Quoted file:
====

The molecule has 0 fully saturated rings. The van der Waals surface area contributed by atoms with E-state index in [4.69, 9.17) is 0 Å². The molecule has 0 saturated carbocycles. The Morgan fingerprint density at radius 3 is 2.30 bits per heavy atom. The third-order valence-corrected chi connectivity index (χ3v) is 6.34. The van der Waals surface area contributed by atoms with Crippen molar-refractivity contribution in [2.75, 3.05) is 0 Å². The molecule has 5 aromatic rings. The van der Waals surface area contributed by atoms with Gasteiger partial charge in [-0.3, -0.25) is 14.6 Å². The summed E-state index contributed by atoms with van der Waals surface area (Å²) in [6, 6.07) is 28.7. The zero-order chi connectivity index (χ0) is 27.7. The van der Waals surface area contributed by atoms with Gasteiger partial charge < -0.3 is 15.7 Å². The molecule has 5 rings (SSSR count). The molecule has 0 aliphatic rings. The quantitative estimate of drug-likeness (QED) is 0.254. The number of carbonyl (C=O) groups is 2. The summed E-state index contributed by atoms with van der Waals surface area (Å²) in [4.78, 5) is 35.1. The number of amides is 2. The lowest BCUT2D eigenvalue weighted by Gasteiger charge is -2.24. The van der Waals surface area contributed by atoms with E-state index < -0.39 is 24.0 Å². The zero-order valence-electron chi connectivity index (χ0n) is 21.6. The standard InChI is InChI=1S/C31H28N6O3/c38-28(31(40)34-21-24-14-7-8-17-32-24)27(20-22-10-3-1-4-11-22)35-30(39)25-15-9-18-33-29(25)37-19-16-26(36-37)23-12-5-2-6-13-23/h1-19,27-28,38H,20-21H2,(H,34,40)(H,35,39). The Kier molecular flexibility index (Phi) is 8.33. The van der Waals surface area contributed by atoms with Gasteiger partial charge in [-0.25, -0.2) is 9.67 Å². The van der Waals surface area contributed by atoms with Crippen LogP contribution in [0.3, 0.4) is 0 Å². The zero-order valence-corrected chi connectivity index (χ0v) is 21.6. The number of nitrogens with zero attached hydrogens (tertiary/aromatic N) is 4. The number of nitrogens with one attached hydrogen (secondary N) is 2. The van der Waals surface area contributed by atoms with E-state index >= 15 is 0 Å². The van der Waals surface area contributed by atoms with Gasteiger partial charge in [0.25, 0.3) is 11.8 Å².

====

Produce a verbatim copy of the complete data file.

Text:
The molecule has 0 fully saturated rings. The van der Waals surface area contributed by atoms with E-state index in [4.69, 9.17) is 0 Å². The molecule has 0 saturated carbocycles. The Morgan fingerprint density at radius 3 is 2.30 bits per heavy atom. The third-order valence-corrected chi connectivity index (χ3v) is 6.34. The van der Waals surface area contributed by atoms with Crippen molar-refractivity contribution in [2.75, 3.05) is 0 Å². The molecule has 5 aromatic rings. The van der Waals surface area contributed by atoms with Gasteiger partial charge in [-0.3, -0.25) is 14.6 Å². The summed E-state index contributed by atoms with van der Waals surface area (Å²) in [6, 6.07) is 28.7. The zero-order chi connectivity index (χ0) is 27.7. The van der Waals surface area contributed by atoms with Gasteiger partial charge < -0.3 is 15.7 Å². The molecule has 5 rings (SSSR count). The molecule has 0 aliphatic rings. The quantitative estimate of drug-likeness (QED) is 0.254. The number of carbonyl (C=O) groups is 2. The summed E-state index contributed by atoms with van der Waals surface area (Å²) in [4.78, 5) is 35.1. The number of amides is 2. The lowest BCUT2D eigenvalue weighted by Gasteiger charge is -2.24. The van der Waals surface area contributed by atoms with E-state index < -0.39 is 24.0 Å². The zero-order valence-electron chi connectivity index (χ0n) is 21.6. The standard InChI is InChI=1S/C31H28N6O3/c38-28(31(40)34-21-24-14-7-8-17-32-24)27(20-22-10-3-1-4-11-22)35-30(39)25-15-9-18-33-29(25)37-19-16-26(36-37)23-12-5-2-6-13-23/h1-19,27-28,38H,20-21H2,(H,34,40)(H,35,39). The Kier molecular flexibility index (Phi) is 8.33. The van der Waals surface area contributed by atoms with Gasteiger partial charge in [-0.25, -0.2) is 9.67 Å². The van der Waals surface area contributed by atoms with Crippen LogP contribution in [0.3, 0.4) is 0 Å². The zero-order valence-corrected chi connectivity index (χ0v) is 21.6. The number of nitrogens with zero attached hydrogens (tertiary/aromatic N) is 4. The number of nitrogens with one attached hydrogen (secondary N) is 2. The van der Waals surface area contributed by atoms with E-state index >= 15 is 0 Å². The van der Waals surface area contributed by atoms with Gasteiger partial charge in [0.25, 0.3) is 11.8 Å².